How a Poem Moves: A Field Guide for Readers of Poetry (Adam Sol)

The subtitle with the cover to support suggests the light touch Sol will take with this project, and this approach serves him quite well.

A digression: When I was in college, we had been assigned to start reading The Autobiography of Malcolm X. I came to class all fired up, passages marked, questions ready and so on. The first question from the professor: What did you notice in the Table of Contents?

The Table of Contents? Who notices the Table of Contents, except perhaps as a way of making sure you’re completing the reading assignment properly? I paged backwards as our professor made her point about the way the different names Malcolm gave himself throughout life would say something about his personal and political evolution.

Since then, I do not overlook the Table of Contents. And Sol’s is great. The titles of his essays set the stage for this inviting book – “How a Poem Tries to Connect Us, Despite,” “How a Poem Seduces Us with Outlandishness,” etc.. And Sol is making his Table of Contents an invitation deliberately. He knows people have to be invited (back?) to poetry because it can be intimidating.

In these short essays, he revels in exploring poems from books he read as a juror for a poetry prize. He’s having fun here, clearly and carefully not saying as much as he knows, but saying enough, asking enough – again, he’s welcoming us. These are essays of enticement. And I love the wide range of poetry he covers. I made notes of several authors whose work I will pursue.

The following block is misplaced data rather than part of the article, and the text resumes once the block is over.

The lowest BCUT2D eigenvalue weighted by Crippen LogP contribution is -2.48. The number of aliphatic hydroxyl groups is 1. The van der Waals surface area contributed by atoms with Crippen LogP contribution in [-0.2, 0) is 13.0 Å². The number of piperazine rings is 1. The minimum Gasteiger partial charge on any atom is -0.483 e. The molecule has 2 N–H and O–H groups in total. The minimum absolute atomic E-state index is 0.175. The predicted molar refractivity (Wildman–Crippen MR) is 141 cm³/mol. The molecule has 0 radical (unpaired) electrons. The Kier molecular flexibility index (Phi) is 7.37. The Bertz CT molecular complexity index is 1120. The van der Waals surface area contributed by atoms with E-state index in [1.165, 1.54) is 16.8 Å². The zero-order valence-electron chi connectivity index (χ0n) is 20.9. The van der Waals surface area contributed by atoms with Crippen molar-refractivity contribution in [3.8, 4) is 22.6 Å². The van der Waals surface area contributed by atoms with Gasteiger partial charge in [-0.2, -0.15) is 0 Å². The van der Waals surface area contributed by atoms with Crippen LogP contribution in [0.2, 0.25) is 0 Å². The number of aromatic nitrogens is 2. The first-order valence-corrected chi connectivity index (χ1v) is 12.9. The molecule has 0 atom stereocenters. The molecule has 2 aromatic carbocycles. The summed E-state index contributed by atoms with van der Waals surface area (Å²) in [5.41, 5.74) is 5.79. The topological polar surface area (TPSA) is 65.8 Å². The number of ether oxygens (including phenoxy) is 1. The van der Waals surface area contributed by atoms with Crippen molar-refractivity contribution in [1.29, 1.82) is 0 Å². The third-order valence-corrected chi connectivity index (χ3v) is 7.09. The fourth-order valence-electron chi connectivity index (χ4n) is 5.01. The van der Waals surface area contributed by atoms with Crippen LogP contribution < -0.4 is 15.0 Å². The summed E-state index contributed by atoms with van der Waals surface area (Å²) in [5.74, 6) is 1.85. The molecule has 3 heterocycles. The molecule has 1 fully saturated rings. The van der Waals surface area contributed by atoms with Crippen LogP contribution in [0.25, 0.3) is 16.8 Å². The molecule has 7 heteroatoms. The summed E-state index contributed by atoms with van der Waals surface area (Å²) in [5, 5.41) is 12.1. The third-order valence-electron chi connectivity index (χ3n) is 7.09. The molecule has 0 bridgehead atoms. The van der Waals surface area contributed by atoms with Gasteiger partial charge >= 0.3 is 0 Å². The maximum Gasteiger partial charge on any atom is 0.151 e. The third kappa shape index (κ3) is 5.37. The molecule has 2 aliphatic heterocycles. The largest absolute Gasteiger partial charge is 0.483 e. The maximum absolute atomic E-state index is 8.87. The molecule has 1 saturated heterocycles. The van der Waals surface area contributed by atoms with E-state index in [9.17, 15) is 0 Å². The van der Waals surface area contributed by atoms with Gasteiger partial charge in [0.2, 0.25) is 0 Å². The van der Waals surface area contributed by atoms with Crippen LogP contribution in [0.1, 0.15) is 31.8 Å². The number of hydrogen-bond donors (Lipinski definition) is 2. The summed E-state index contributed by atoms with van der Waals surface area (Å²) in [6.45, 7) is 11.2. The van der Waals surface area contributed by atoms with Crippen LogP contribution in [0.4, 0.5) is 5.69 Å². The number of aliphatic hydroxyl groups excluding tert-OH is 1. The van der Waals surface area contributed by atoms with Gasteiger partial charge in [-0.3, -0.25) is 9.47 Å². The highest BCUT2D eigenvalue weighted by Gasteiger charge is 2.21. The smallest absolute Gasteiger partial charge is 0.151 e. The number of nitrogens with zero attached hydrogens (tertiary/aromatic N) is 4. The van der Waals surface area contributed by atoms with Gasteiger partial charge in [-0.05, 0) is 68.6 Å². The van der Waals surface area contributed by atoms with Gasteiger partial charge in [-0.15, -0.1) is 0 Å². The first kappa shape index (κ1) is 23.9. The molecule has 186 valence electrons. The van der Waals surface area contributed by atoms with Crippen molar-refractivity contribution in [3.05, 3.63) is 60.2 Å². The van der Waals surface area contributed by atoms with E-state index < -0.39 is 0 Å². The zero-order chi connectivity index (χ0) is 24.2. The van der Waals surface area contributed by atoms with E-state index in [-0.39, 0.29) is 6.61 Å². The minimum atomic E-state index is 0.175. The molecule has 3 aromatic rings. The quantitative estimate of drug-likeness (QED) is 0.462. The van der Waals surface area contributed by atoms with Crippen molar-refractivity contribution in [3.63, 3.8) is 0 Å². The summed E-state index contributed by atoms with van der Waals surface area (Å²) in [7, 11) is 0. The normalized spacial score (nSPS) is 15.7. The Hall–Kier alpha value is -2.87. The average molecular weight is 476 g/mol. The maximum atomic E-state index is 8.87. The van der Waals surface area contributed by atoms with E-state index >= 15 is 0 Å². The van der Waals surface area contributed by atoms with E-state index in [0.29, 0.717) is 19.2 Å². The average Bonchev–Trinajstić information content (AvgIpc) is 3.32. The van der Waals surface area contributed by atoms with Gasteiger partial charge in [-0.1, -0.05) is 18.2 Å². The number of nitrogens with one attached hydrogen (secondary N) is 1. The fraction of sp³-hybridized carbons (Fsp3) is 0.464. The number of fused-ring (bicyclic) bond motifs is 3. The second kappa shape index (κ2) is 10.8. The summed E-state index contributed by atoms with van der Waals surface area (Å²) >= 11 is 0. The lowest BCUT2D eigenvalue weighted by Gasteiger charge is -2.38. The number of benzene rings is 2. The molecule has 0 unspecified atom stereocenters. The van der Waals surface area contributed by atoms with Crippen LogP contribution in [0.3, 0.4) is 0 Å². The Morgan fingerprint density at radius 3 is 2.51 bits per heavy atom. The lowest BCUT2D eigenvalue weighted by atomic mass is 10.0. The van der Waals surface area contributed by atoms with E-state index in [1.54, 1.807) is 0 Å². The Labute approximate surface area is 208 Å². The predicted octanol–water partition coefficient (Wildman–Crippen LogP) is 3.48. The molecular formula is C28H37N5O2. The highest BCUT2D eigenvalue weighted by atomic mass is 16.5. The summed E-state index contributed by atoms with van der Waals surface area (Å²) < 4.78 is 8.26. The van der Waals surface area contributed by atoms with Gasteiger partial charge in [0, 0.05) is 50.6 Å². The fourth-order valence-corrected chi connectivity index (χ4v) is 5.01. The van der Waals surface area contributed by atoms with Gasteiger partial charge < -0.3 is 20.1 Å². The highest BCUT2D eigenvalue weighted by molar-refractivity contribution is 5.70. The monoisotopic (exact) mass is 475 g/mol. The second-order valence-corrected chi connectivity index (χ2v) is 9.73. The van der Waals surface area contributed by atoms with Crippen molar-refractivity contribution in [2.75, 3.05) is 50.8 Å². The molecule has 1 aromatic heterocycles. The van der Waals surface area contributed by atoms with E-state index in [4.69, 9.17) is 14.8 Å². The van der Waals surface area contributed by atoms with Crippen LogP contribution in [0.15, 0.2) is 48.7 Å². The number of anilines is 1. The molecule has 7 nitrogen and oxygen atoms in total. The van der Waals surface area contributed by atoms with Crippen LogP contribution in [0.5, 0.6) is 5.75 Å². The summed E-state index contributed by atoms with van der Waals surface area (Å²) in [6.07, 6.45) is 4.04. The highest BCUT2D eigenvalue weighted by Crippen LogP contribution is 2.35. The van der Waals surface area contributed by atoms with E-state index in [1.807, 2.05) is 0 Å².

If I have quibbles, they are minor. I wish there had been a way to locate the poems in each essay in a way that would prevent the disruption of having to flip the pages back and forth to connect his commentary to the poems themselves. I can picture what I’m after, but I’m sure it would be difficult and expensive to execute. The other adjustment I longed for is one that could be more easily accomplished – and I’ve made this note about other collections before. Order has to matter. Otherwise, it’s just essay after essay after essay. In a few of the final ones, Sol himself seems to acknowledge this with frequent references to essays that are elsewhere in the book. Sections like, “Poems that Nod to a Form” could have served him well, I think.

In his conclusion, Sol comments that he noticed, as he was revising the book, that he used the word ‘delight’ a lot. That’s fine with me. That’s part of what makes its spirit so engaging and contagious. I also appreciated another idea that he laid out explicitly once and used consistently throughout the essays – that of being in the “vicinity” of the truth. I think that’s the ideal approach to poetry – to life, in fact. It’s the search that we should treasure and we should relish the pursuit.

Charles Ellenbogen is the author of the teaching memoir, THIS ISN’T THE MOVIES: 25 YEARS IN THE CLASSROOM, and teaches high school English in Cleveland, Ohio. He lives in Shaker Heights, Ohio with Kirsten, his wife, Zoe, their daughter, Ezra, their son, Lincoln, their dog, and Chocolate Scales, their snake

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